Benchmarking GPU Performance

The final main task was specifically geared toward GPU Providers. This task required those who set up and ran GPU providers to run a PyTorch SDL to benchmark the performance of their GPUs on Akash. These early benchmarking deployments created a set of results that are visualized below. As part of Akash’s open-source ethos, the entire dataset is publicly available for anyone to view and reference.

The process of benchmarking GPUs on Akash is ongoing and will be actively encouraged even after the launch of the Akash GPU Mainnet upgrade is complete. Public benchmarking will help to ensure that performance is transparent and open, especially as the network evolves.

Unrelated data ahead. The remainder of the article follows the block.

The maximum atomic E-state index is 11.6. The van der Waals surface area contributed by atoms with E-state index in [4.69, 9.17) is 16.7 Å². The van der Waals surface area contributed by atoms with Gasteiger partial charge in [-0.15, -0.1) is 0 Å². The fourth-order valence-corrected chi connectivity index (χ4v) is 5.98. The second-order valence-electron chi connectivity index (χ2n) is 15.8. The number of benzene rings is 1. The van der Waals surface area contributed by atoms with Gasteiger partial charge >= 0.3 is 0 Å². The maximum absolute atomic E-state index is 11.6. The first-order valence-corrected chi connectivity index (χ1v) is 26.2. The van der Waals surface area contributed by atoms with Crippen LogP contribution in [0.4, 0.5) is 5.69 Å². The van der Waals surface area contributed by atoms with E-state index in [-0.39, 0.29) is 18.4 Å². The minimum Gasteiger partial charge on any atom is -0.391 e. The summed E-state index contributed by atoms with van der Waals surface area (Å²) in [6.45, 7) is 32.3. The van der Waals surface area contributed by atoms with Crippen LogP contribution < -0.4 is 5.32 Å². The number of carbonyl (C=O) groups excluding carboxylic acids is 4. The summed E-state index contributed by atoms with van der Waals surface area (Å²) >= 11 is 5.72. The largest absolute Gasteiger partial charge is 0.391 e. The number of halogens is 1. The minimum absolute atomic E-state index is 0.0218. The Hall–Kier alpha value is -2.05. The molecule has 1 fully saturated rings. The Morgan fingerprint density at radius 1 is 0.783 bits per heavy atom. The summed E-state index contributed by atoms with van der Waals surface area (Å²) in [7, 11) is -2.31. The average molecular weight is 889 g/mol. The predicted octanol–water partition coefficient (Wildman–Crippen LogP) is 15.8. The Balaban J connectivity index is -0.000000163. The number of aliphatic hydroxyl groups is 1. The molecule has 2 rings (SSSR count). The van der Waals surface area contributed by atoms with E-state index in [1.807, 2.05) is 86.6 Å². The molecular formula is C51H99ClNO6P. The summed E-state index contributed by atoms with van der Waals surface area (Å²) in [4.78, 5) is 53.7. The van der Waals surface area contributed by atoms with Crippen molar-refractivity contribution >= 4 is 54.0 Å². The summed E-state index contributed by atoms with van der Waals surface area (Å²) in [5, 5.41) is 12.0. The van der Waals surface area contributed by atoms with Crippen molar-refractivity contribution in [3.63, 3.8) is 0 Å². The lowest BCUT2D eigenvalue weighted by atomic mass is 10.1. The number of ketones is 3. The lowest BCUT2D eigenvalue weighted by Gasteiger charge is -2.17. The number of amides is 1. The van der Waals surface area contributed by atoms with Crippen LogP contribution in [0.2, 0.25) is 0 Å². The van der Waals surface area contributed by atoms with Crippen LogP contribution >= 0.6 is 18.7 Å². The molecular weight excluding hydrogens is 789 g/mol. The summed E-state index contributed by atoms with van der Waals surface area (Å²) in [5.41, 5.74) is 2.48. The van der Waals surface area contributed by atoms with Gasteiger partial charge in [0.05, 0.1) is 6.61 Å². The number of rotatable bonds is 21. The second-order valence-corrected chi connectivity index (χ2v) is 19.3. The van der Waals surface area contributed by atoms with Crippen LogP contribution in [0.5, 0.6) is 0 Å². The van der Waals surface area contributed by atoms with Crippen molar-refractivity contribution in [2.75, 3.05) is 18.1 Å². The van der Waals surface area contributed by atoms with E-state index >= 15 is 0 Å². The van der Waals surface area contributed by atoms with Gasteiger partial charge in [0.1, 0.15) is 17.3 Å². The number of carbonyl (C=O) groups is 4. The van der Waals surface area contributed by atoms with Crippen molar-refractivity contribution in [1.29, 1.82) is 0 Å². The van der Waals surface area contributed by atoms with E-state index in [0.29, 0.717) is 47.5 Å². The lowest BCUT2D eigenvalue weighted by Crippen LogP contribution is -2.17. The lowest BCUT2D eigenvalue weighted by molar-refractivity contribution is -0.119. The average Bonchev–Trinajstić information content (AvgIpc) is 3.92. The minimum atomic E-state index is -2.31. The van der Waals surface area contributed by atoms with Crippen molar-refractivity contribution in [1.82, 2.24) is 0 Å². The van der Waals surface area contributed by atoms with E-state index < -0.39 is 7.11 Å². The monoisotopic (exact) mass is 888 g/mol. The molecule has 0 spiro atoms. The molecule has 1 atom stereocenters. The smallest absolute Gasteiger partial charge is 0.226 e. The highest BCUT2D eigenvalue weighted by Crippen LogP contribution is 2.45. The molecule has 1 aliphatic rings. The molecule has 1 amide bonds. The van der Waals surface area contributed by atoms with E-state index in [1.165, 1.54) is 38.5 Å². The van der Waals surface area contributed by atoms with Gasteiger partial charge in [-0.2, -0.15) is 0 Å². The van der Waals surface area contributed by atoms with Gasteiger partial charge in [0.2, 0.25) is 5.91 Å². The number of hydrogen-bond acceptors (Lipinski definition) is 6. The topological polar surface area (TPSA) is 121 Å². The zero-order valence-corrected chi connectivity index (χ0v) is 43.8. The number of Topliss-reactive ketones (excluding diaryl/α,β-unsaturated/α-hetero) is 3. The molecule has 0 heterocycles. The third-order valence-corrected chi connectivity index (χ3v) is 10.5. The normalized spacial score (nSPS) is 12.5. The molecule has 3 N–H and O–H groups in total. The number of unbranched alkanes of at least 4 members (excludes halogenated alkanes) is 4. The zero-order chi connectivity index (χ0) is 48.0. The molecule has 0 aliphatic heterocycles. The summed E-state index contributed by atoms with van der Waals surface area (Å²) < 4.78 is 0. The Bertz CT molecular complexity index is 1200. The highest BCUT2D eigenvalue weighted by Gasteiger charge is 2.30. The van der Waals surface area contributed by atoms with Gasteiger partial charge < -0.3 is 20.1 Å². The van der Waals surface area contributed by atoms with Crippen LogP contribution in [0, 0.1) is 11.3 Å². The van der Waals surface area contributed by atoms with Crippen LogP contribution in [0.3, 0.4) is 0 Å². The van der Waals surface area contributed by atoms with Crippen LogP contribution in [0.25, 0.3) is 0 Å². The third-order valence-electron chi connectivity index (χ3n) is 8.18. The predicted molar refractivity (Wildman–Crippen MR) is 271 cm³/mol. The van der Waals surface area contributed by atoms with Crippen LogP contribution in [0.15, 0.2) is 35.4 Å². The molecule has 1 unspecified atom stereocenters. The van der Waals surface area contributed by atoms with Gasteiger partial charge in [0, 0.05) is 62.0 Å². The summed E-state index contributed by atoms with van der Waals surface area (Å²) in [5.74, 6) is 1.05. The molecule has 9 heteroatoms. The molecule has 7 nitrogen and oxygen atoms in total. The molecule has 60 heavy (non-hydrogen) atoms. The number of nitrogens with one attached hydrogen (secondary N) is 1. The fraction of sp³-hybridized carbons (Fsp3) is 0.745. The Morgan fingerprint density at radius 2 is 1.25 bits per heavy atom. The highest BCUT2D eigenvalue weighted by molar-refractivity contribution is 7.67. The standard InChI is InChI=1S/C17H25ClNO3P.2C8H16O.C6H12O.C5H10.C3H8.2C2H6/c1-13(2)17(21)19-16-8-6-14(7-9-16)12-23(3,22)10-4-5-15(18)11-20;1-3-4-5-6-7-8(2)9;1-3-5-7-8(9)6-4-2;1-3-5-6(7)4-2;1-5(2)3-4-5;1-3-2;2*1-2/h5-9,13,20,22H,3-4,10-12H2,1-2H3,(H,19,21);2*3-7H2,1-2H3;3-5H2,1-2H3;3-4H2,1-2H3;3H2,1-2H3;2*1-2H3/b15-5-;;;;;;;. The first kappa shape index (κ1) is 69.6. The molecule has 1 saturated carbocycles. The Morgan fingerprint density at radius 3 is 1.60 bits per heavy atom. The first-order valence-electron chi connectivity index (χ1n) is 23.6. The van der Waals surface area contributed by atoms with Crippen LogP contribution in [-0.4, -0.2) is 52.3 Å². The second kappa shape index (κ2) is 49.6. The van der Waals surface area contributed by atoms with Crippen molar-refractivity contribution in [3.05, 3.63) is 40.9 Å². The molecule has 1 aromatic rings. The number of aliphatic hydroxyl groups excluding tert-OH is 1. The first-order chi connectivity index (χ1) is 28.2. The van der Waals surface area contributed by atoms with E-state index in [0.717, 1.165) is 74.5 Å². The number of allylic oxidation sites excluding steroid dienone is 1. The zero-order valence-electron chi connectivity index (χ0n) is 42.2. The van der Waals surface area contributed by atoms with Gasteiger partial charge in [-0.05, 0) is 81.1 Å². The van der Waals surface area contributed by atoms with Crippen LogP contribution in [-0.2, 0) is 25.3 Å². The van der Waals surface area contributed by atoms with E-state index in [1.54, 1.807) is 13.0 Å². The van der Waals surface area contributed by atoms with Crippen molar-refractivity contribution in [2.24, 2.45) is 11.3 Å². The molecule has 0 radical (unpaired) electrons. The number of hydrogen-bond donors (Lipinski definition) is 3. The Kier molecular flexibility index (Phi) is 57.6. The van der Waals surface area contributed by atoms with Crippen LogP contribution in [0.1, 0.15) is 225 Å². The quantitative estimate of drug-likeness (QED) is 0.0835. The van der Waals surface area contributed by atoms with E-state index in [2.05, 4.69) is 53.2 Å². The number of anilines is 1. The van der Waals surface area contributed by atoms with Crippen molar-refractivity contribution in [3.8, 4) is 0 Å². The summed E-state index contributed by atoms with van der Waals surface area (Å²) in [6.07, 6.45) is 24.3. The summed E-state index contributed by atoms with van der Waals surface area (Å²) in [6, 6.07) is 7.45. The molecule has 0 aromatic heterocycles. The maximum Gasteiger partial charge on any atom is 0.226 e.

Testnet-Results

Looking Ahead

The successful completion of the testnet provides a strong indication that the features tested will ensure the success of the Akash GPU Mainnet upgrade, which will make the GPU features from the testnet available to everyone. The network is expected to complete the upgrade later this month. As of today, the code is complete, which only leaves a final round of testing before the upgrade proposal is put on-chain, which will allow the Akash community and the general public to vote on the upgrade. Once this proposal passes, the block height for the upgrade will be set, and the Akash core team will begin coordinating with validators to ensure a smooth upgrade on the specified date and time.

Follow Akash on Twitter for real-time updates on the Akash GPU Mainnet upgrade, the network, and the community. Join the Akash Discord to connect with the community, participate in discussions, and contribute to the growing ecosystem.